Infants with congenital heart defects have reduced brain volumes

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Children with congenital heart defects (CHDs) have increased risk of cognitive disabilities for reasons not fully understood. Previous studies have indicated signs of disrupted fetal brain growth from mid-gestation measured with ultrasound and magnetic resonance imaging (MRI) and infants with CHDs have decreased brain volumes at birth. We measured the total and regional brain volumes of infants with and without CHDs using MRI to investigate, if certain areas of the brain are at particular risk of disrupted growth. MRI brain volumetry analyses were performed on 20 infants; 10 with- (postmenstrual age 39–54 weeks, mean 44 weeks + 5 days) and 10 without CHDs (postmenstrual age 39–52 weeks, mean 43 weeks + 5 days). In six infants with- and eight infants without CHDs grey and white matter were also differentiated. Infants with CHDs had smaller brains (48 ml smaller; 95% CI, 6.1–90; p = 0.03), cerebrums (37.8 ml smaller; 95% CI, 0.8–74.8; p = 0.04), and cerebral grey matter (25.8 ml smaller; 95% CI, 3.5–48; p = 0.03) than infants without CHD. Brain volume differences observed within weeks after birth in children with CHDs confirm that the brain impact, which increase the risk of cognitive disabilities, may begin during pregnancy.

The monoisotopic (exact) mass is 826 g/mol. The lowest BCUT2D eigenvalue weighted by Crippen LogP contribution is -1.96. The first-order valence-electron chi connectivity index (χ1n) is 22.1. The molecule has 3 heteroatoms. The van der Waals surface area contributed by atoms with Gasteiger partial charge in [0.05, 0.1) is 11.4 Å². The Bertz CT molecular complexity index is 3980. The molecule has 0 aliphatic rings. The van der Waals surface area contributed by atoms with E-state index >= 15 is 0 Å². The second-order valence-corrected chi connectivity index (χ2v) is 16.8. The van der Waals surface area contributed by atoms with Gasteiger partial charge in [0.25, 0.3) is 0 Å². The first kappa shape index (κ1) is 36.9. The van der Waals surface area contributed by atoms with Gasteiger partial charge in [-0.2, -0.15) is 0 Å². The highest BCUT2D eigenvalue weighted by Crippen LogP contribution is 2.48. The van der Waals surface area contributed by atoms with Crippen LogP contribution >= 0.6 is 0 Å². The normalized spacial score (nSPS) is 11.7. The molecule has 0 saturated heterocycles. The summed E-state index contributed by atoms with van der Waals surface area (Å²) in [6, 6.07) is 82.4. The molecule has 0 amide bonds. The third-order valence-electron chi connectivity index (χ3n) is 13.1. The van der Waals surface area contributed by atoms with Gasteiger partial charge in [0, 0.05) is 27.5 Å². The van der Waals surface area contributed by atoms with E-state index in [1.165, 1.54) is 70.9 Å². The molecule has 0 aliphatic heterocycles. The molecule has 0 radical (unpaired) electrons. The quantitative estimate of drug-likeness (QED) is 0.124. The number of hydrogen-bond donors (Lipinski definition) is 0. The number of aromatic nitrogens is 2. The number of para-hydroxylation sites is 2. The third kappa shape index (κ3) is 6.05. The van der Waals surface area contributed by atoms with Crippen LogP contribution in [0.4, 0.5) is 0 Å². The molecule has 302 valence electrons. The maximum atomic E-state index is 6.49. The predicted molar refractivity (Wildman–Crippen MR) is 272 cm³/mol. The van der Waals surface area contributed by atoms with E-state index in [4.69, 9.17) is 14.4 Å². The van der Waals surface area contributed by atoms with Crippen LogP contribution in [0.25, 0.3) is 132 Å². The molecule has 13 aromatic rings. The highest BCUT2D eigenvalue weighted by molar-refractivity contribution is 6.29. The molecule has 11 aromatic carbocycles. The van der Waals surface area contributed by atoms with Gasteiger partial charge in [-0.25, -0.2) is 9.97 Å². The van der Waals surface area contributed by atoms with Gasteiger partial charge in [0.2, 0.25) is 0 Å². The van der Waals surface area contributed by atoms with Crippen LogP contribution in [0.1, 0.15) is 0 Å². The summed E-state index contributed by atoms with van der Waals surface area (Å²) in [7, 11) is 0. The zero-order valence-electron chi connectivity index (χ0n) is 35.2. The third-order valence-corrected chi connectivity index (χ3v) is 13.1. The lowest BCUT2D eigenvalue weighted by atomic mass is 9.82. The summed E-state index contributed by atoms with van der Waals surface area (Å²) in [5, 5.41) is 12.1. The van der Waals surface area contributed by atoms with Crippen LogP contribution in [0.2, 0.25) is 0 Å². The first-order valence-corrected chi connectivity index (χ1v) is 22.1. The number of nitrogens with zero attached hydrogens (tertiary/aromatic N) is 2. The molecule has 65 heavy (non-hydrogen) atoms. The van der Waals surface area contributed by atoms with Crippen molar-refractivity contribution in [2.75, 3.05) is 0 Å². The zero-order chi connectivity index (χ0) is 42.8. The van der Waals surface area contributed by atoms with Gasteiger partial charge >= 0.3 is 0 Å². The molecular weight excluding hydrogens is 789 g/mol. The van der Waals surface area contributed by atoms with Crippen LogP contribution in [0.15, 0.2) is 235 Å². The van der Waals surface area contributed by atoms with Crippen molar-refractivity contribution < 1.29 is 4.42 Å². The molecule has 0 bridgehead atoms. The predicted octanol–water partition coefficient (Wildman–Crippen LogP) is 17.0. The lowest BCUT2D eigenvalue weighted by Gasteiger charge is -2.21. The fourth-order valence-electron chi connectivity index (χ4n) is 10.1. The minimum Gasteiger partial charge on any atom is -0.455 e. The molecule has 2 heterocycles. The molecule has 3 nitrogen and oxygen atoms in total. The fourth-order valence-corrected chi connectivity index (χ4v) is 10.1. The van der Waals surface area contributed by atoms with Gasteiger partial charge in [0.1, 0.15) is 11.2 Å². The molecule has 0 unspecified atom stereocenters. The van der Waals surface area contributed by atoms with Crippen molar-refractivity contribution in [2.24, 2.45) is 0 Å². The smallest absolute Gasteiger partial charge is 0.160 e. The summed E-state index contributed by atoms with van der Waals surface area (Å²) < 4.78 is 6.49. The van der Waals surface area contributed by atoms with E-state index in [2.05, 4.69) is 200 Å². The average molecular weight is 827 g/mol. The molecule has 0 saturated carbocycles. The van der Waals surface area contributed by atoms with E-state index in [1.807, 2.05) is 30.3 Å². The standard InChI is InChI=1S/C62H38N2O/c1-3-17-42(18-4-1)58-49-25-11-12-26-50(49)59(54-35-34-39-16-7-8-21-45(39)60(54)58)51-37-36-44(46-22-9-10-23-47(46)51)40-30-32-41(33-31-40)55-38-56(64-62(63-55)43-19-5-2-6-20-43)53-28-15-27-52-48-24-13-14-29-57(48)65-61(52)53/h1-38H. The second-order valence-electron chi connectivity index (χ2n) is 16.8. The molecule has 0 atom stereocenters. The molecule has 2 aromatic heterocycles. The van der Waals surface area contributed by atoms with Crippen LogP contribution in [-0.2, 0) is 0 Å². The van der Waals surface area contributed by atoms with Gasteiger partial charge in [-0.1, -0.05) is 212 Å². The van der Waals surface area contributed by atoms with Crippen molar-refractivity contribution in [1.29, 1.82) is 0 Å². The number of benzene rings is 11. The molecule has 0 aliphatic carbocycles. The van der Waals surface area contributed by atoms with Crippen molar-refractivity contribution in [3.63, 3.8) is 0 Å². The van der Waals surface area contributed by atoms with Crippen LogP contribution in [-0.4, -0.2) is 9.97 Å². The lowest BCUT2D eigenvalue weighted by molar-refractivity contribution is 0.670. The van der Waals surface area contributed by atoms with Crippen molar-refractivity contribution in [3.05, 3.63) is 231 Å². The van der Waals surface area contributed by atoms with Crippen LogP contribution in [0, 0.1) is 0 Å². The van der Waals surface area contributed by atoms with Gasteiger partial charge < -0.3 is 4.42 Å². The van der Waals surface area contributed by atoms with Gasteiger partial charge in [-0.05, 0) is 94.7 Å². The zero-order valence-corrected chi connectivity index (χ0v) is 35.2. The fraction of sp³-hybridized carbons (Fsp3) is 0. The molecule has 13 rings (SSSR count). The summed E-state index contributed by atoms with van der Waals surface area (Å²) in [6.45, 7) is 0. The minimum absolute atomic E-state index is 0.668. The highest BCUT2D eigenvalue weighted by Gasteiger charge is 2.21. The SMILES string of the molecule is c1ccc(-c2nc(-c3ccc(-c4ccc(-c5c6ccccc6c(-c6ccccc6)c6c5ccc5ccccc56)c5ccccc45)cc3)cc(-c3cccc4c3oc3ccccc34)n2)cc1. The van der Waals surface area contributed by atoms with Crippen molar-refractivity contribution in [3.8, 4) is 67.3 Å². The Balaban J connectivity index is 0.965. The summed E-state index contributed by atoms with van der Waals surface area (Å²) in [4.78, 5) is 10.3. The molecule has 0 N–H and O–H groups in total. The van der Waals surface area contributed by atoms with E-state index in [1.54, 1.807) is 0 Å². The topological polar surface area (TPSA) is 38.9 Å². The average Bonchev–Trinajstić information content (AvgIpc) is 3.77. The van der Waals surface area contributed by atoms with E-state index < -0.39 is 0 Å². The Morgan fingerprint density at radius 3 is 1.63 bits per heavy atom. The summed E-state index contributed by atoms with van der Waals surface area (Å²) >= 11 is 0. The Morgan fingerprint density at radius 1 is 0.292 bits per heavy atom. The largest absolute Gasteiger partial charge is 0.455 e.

Original languageEnglish
Article number4191
JournalScientific Reports
Number of pages8
Publication statusPublished - Dec 2021

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